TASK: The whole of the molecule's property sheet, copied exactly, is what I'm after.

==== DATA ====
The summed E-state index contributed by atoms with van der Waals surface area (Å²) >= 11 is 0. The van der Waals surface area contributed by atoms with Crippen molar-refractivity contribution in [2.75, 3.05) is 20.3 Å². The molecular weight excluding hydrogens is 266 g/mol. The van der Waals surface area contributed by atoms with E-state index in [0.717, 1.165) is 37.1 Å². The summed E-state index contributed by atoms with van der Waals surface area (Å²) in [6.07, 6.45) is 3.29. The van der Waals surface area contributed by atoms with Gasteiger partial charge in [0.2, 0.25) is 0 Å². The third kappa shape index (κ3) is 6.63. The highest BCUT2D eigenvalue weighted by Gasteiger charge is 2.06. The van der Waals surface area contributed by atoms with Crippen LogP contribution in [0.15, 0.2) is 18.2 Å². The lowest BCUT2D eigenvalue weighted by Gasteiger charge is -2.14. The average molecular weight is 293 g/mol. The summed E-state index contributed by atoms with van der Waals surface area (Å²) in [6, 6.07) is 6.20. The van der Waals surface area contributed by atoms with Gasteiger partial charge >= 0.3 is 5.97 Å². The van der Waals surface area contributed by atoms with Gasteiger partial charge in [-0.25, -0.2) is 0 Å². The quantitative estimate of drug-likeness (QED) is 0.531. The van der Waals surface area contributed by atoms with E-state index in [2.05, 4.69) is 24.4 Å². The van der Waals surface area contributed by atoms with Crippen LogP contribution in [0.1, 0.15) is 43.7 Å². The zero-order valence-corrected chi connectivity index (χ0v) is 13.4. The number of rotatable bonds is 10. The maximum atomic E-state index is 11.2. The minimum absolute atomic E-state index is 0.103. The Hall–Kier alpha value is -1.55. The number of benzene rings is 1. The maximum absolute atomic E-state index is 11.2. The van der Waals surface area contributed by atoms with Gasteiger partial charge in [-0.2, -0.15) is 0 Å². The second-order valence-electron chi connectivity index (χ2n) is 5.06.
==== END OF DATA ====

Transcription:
The summed E-state index contributed by atoms with van der Waals surface area (Å²) >= 11 is 0. The van der Waals surface area contributed by atoms with Crippen molar-refractivity contribution in [2.75, 3.05) is 20.3 Å². The molecular weight excluding hydrogens is 266 g/mol. The van der Waals surface area contributed by atoms with E-state index in [0.717, 1.165) is 37.1 Å². The summed E-state index contributed by atoms with van der Waals surface area (Å²) in [6.07, 6.45) is 3.29. The van der Waals surface area contributed by atoms with Gasteiger partial charge in [0.2, 0.25) is 0 Å². The third kappa shape index (κ3) is 6.63. The highest BCUT2D eigenvalue weighted by Gasteiger charge is 2.06. The van der Waals surface area contributed by atoms with Crippen LogP contribution in [0.15, 0.2) is 18.2 Å². The lowest BCUT2D eigenvalue weighted by Gasteiger charge is -2.14. The average molecular weight is 293 g/mol. The summed E-state index contributed by atoms with van der Waals surface area (Å²) in [6, 6.07) is 6.20. The van der Waals surface area contributed by atoms with Gasteiger partial charge >= 0.3 is 5.97 Å². The van der Waals surface area contributed by atoms with Gasteiger partial charge in [-0.25, -0.2) is 0 Å². The quantitative estimate of drug-likeness (QED) is 0.531. The van der Waals surface area contributed by atoms with E-state index in [2.05, 4.69) is 24.4 Å². The van der Waals surface area contributed by atoms with Crippen LogP contribution in [0.1, 0.15) is 43.7 Å². The zero-order valence-corrected chi connectivity index (χ0v) is 13.4. The number of rotatable bonds is 10. The maximum atomic E-state index is 11.2. The minimum absolute atomic E-state index is 0.103. The Hall–Kier alpha value is -1.55. The number of benzene rings is 1. The maximum absolute atomic E-state index is 11.2. The van der Waals surface area contributed by atoms with Gasteiger partial charge in [-0.2, -0.15) is 0 Å². The second-order valence-electron chi connectivity index (χ2n) is 5.06.